Was SABC money used to fund Gupta-owned ANN7?

Veteran journalist Vuyo Mvoko dropped this bombshell while testifying at parliament’s inquiry into the broadcaster’s fitness for office.

Outside the Gupta-owned ANN7 offices in Midrand. Picture: Barry Bateman/EWN.

CAPE TOWN – Veteran journalist Vuyo Mvoko says South African Broadcasting Corporation (SABC) funds have been used to build rival TV channel ANN7, which was launched by the Gupta company TNA Media.

Mvoko dropped this bombshell while testifying at parliament’s inquiry into whether or not the SABC’s board is fit for office.

Mvoko is one of four SABC journalists who gave evidence on Monday, detailing political interference and censorship at the public broadcaster under former Chief Operating Officer Hlaudi Motsoeneng.

“What SABC executives haven’t informed you about is they have allowed SABC money to be used to build a rival channel – ANN7.”

Mvoko says the SABC foots the bill for producing and airing the TNA breakfast briefings that regularly feature cabinet ministers and President Jacob Zuma himself.

“Yet, the money the owners of TNA make, none of it - not a cent - goes to the SABC. From the millions they make through sponsorship, to the tables they sell at those breakfasts - they do not take any of that to the SABC except, perhaps, to the people who make things happen for them.”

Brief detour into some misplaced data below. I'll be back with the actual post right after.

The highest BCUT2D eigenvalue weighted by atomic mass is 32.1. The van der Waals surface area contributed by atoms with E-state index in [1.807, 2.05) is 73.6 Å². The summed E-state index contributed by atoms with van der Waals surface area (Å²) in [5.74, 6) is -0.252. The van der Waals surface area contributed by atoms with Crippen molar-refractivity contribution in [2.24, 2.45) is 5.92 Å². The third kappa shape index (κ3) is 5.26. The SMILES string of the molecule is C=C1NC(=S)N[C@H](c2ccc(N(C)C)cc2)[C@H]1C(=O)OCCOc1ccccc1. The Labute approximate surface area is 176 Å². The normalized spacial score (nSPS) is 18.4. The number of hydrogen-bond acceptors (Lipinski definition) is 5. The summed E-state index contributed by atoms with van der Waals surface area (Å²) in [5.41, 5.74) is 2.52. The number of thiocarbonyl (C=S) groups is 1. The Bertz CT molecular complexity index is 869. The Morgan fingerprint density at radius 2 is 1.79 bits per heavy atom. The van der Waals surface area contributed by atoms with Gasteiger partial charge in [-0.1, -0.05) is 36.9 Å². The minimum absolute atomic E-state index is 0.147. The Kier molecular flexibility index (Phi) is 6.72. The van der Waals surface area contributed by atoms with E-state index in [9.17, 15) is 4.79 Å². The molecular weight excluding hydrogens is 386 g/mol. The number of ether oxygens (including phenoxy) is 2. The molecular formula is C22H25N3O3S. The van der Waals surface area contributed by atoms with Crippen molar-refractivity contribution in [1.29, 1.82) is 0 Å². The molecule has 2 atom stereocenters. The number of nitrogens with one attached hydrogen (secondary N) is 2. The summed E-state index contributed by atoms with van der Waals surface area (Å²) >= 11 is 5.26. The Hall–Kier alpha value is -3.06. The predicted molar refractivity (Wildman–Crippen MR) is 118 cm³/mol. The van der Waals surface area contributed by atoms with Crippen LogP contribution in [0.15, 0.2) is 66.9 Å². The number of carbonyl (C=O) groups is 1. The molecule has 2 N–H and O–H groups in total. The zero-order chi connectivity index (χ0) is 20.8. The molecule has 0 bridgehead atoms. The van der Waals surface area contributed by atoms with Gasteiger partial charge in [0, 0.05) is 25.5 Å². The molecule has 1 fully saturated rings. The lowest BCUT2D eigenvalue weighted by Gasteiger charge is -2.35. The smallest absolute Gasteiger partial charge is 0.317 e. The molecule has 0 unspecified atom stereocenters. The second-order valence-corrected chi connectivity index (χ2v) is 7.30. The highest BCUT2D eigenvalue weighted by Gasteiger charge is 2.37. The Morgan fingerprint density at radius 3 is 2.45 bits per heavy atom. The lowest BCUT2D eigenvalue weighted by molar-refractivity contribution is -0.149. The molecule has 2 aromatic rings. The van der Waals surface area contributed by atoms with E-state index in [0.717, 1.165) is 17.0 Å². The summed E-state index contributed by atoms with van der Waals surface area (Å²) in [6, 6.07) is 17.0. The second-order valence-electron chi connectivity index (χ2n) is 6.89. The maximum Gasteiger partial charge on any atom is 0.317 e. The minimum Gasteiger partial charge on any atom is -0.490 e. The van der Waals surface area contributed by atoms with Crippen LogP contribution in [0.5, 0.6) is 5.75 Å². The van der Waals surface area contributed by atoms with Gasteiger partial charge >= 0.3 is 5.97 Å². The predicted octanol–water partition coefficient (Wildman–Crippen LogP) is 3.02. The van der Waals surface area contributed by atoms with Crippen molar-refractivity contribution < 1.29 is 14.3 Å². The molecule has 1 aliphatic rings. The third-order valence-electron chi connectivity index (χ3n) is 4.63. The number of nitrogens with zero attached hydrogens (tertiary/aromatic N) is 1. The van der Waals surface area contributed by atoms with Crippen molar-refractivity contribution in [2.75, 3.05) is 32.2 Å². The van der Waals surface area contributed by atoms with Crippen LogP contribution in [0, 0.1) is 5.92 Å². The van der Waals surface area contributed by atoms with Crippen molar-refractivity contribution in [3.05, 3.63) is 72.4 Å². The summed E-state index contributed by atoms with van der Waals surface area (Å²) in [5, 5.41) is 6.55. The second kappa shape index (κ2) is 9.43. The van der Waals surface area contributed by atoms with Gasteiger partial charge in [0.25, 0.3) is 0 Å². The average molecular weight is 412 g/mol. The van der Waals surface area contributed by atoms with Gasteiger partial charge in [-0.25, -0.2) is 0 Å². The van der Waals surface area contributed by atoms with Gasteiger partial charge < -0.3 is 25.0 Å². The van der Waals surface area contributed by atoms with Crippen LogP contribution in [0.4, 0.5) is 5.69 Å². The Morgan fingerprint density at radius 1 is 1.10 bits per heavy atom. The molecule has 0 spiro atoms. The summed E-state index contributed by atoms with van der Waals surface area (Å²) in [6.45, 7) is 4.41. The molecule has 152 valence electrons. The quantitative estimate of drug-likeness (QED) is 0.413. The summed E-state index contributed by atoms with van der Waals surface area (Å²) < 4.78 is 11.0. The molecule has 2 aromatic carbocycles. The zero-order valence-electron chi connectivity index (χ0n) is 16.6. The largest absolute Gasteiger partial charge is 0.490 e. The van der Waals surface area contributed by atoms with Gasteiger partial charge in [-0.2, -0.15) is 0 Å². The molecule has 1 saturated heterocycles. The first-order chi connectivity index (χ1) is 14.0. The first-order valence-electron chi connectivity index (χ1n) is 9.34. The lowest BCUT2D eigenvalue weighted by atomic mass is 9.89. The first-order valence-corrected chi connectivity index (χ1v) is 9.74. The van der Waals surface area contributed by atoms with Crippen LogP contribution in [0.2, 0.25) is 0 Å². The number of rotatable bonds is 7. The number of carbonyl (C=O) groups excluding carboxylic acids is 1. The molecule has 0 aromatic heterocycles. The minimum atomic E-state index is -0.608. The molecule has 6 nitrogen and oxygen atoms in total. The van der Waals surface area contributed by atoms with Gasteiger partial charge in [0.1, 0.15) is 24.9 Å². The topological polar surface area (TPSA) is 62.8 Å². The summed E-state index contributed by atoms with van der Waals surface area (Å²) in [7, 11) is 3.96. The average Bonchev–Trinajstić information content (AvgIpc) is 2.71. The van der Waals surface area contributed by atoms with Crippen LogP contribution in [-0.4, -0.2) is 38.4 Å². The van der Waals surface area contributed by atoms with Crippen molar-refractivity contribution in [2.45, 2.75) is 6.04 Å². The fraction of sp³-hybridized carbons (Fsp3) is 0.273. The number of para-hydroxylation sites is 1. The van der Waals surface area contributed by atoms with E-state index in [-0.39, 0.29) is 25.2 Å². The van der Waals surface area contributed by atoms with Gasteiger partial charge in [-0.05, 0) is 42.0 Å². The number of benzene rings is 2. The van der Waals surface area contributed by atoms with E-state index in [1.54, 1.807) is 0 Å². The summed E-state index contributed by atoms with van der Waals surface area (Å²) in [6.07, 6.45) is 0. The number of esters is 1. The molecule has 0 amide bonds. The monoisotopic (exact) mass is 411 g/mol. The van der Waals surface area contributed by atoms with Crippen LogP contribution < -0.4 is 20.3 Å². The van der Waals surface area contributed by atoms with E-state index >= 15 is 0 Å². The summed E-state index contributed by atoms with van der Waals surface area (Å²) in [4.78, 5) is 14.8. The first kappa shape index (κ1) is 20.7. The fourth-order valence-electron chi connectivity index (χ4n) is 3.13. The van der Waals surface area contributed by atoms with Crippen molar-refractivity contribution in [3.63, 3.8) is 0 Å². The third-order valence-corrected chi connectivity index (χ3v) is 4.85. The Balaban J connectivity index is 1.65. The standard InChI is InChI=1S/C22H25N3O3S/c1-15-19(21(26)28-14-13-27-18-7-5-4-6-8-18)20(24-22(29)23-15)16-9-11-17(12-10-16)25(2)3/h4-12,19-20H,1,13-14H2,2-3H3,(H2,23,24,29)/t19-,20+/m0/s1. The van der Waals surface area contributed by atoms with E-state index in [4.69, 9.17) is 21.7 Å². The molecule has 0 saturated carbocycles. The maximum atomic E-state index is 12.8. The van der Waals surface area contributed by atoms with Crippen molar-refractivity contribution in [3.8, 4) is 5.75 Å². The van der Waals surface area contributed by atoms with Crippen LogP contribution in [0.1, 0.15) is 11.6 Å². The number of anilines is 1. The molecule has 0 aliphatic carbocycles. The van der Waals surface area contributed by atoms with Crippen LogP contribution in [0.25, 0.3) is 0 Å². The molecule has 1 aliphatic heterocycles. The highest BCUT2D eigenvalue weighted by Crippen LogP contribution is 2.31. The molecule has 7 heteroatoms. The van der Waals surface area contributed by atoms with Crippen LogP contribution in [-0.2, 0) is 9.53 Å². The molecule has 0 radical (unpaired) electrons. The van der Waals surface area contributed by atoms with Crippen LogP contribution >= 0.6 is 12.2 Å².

Mvoko says when TNA Media couldn't succeed in taking over the SABC's news, it launched a rival channel, ANN7, ‘to take on the SABC’.

"But it's the SABC that has to pay for its [own] downfall and to build this alternative channel.”

Mvoko says audience ratings show that the SABC is ceding ground to its competitors.

"Those ARs [audience ratings] - if you were to ask the SABC to furnish you with that information, [it] will show you how we are bleeding, how we are ceding ground to competition."

The hearing continues on Tuesday.


Monday certainly wasn't a good day for the SABC and Motsoeneng.

The Western Cape High Court also ruled that Motsoeneng’s appointment as group executive for corporate affairs be set aside and he can't occupy any position at the broadcaster - unless a new disciplinary process clears him or there's a court review of the Public Protector's probe into his conduct.

The Democratic Alliance went to court to have Motsoeneng’s appointment declared unlawful.

The party's Elzaan Jonker says they've written to the SABC requesting it respect Monday’s ruling.

“If Motsoeneng reports to the office that he maintains he holds; we will launch contempt of court proceedings.”

(Edited by Tamsin Wort)